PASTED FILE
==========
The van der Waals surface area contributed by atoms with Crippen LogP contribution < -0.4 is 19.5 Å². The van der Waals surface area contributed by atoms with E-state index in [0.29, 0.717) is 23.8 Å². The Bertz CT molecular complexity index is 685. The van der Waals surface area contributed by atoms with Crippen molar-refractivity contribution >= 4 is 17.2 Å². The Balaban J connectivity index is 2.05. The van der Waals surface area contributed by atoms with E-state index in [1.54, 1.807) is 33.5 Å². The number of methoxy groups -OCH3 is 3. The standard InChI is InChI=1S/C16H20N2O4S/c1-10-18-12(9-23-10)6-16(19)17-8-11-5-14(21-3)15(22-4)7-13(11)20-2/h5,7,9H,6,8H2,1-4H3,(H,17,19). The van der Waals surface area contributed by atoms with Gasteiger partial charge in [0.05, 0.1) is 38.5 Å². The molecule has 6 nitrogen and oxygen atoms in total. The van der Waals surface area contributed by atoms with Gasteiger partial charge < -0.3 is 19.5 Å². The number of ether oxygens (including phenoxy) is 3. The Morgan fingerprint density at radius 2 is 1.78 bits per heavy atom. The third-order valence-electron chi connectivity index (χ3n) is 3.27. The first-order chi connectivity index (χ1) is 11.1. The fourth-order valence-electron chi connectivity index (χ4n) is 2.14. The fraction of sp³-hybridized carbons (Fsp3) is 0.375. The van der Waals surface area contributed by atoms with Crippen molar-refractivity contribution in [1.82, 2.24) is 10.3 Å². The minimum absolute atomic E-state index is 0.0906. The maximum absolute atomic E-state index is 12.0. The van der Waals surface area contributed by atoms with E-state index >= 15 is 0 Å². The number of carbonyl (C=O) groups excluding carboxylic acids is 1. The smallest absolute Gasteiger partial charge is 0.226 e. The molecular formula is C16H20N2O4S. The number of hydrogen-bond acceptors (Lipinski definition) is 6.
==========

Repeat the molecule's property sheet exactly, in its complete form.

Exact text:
The van der Waals surface area contributed by atoms with Crippen LogP contribution < -0.4 is 19.5 Å². The van der Waals surface area contributed by atoms with E-state index in [0.29, 0.717) is 23.8 Å². The Bertz CT molecular complexity index is 685. The van der Waals surface area contributed by atoms with Crippen molar-refractivity contribution >= 4 is 17.2 Å². The Balaban J connectivity index is 2.05. The van der Waals surface area contributed by atoms with E-state index in [1.54, 1.807) is 33.5 Å². The number of methoxy groups -OCH3 is 3. The standard InChI is InChI=1S/C16H20N2O4S/c1-10-18-12(9-23-10)6-16(19)17-8-11-5-14(21-3)15(22-4)7-13(11)20-2/h5,7,9H,6,8H2,1-4H3,(H,17,19). The van der Waals surface area contributed by atoms with Gasteiger partial charge in [0.05, 0.1) is 38.5 Å². The molecule has 6 nitrogen and oxygen atoms in total. The van der Waals surface area contributed by atoms with Gasteiger partial charge < -0.3 is 19.5 Å². The number of ether oxygens (including phenoxy) is 3. The Morgan fingerprint density at radius 2 is 1.78 bits per heavy atom. The third-order valence-electron chi connectivity index (χ3n) is 3.27. The first-order chi connectivity index (χ1) is 11.1. The fourth-order valence-electron chi connectivity index (χ4n) is 2.14. The fraction of sp³-hybridized carbons (Fsp3) is 0.375. The van der Waals surface area contributed by atoms with Crippen molar-refractivity contribution in [1.82, 2.24) is 10.3 Å². The minimum absolute atomic E-state index is 0.0906. The maximum absolute atomic E-state index is 12.0. The van der Waals surface area contributed by atoms with E-state index >= 15 is 0 Å². The number of carbonyl (C=O) groups excluding carboxylic acids is 1. The smallest absolute Gasteiger partial charge is 0.226 e. The molecular formula is C16H20N2O4S. The number of hydrogen-bond acceptors (Lipinski definition) is 6.